TECHNICAL NOTE TREND REVISIONS
EFFECT OF NEW SEASONALLY ADJUSTED ESTIMATES ON TREND ESTIMATES
1 The most recent trend estimates for short-term visitor arrivals and short-term resident departures are likely to be revised when the next month's seasonally adjusted estimates become available. To assist readers of this publication in analysing short-term movement trends, the approximate effects of two possible scenarios on the previous trend estimate of short-term visitor arrivals and resident departures are presented below.
- The August seasonally adjusted estimate of visitor arrivals is 2.8% higher than July.
- The August seasonally adjusted estimate of visitor arrivals is 2.8% lower than July.
WHAT IF...? REVISIONS TO TREND ESTIMATES
- The August seasonally adjusted estimate of resident departures is 3.0% higher than July.
- The August seasonally adjusted estimate of resident departures is 3.0% lower than July.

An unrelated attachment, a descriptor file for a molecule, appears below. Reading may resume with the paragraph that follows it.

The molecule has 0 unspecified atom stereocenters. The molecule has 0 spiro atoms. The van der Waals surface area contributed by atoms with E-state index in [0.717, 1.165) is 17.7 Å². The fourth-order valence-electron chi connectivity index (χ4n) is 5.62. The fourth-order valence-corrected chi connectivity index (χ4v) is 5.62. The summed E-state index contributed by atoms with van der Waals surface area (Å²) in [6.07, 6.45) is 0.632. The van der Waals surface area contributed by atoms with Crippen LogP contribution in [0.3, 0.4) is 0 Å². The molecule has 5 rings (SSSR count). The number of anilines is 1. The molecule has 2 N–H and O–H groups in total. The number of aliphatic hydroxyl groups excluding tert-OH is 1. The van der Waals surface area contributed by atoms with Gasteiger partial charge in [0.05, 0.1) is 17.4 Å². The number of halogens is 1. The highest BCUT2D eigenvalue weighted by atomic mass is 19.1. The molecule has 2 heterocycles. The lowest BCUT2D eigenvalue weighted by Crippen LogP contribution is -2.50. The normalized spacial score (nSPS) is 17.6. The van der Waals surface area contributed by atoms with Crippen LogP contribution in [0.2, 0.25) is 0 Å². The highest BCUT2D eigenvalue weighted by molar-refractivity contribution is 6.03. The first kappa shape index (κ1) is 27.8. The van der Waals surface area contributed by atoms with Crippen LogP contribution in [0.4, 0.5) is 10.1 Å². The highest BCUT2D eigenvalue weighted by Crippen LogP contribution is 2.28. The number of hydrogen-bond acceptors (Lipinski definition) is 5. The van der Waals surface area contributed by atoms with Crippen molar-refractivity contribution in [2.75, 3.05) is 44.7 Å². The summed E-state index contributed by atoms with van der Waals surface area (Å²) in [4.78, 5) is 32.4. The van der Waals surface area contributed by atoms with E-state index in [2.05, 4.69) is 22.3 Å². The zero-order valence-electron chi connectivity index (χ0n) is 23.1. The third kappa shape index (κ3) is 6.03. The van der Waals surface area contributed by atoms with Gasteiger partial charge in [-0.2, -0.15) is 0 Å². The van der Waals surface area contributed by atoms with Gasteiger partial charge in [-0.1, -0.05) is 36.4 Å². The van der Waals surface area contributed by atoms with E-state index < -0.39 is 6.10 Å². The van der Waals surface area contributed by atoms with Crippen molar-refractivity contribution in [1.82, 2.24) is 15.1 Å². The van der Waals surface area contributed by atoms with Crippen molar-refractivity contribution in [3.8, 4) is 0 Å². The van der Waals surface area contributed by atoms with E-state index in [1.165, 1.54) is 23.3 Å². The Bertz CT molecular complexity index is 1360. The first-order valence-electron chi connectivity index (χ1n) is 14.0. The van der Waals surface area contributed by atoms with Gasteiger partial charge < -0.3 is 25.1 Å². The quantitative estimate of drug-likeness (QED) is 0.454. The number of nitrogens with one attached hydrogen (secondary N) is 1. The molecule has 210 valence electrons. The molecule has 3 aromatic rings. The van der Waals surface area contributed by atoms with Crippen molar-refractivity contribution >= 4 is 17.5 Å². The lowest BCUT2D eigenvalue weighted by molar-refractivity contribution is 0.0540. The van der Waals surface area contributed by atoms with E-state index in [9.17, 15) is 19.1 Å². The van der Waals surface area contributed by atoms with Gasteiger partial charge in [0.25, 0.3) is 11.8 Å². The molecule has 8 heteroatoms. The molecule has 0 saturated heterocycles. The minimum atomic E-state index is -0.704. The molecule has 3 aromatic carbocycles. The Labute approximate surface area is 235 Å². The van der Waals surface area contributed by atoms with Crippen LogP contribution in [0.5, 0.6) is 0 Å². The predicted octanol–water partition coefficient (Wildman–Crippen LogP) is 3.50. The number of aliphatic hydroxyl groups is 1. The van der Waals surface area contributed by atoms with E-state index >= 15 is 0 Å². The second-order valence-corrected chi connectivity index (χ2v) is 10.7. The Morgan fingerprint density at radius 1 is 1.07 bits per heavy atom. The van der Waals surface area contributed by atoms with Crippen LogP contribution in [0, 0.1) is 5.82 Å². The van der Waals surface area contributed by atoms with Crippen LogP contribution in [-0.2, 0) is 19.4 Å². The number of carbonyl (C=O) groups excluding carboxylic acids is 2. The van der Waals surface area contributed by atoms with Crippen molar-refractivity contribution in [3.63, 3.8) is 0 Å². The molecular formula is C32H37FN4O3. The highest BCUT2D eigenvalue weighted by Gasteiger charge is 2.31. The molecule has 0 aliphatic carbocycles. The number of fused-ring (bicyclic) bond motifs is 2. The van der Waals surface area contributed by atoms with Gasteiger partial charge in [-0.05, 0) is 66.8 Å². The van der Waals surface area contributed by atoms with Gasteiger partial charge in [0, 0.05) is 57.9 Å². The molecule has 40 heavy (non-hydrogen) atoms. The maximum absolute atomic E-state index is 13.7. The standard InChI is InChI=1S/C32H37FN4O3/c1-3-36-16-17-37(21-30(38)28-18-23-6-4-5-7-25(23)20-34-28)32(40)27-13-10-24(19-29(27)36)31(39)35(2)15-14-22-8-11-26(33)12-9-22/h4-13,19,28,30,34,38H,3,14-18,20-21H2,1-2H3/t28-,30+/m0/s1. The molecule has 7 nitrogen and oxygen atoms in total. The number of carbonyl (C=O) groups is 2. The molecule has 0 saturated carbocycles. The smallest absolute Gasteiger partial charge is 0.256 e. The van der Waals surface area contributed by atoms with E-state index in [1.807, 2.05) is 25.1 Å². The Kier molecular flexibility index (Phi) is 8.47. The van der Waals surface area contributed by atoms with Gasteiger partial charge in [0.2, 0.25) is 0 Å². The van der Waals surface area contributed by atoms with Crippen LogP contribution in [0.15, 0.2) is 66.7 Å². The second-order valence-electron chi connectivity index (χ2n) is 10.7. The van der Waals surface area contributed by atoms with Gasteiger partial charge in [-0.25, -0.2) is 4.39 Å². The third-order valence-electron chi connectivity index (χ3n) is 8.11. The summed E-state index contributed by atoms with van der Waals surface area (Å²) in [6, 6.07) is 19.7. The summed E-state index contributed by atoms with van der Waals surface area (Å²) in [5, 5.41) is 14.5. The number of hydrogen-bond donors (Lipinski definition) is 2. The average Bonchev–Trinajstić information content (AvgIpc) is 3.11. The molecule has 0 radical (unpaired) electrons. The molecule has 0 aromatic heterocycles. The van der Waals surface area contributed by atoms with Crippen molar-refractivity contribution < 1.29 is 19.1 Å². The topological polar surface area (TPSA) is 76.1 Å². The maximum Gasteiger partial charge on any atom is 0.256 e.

WHAT IF...? REVISIONS TO TREND ESTIMATES(a)
The figures of 2.8% for visitor arrivals and 3.0% for resident departures were chosen because they represent the average absolute monthly percentage change for visitor arrivals and resident departures over the last ten years, respectively.
3 Under concurrent seasonal adjustment, the most recent seasonally adjusted and trend estimates are likely to be revised when original estimates for subsequent months become available. The trend revision is a combined result of the revision of the seasonally adjusted estimates and the revision derived from the use of asymmetric moving averages as future data become available. ABS research shows that about 75% of the total revision to the trend estimate at the current end of the time series is due to the use of different asymmetric moving averages when the original estimate for the next time period becomes available. To assess the reliability of the trend estimate at the current end, the 'what-if' charts present trend estimates under two different scenarios for the next time period. The charts show only the impact due to the changes of the asymmetric moving averages and do not include the unknown impact of revision to seasonal factor estimates that would arise when the original estimate for the next time period becomes available.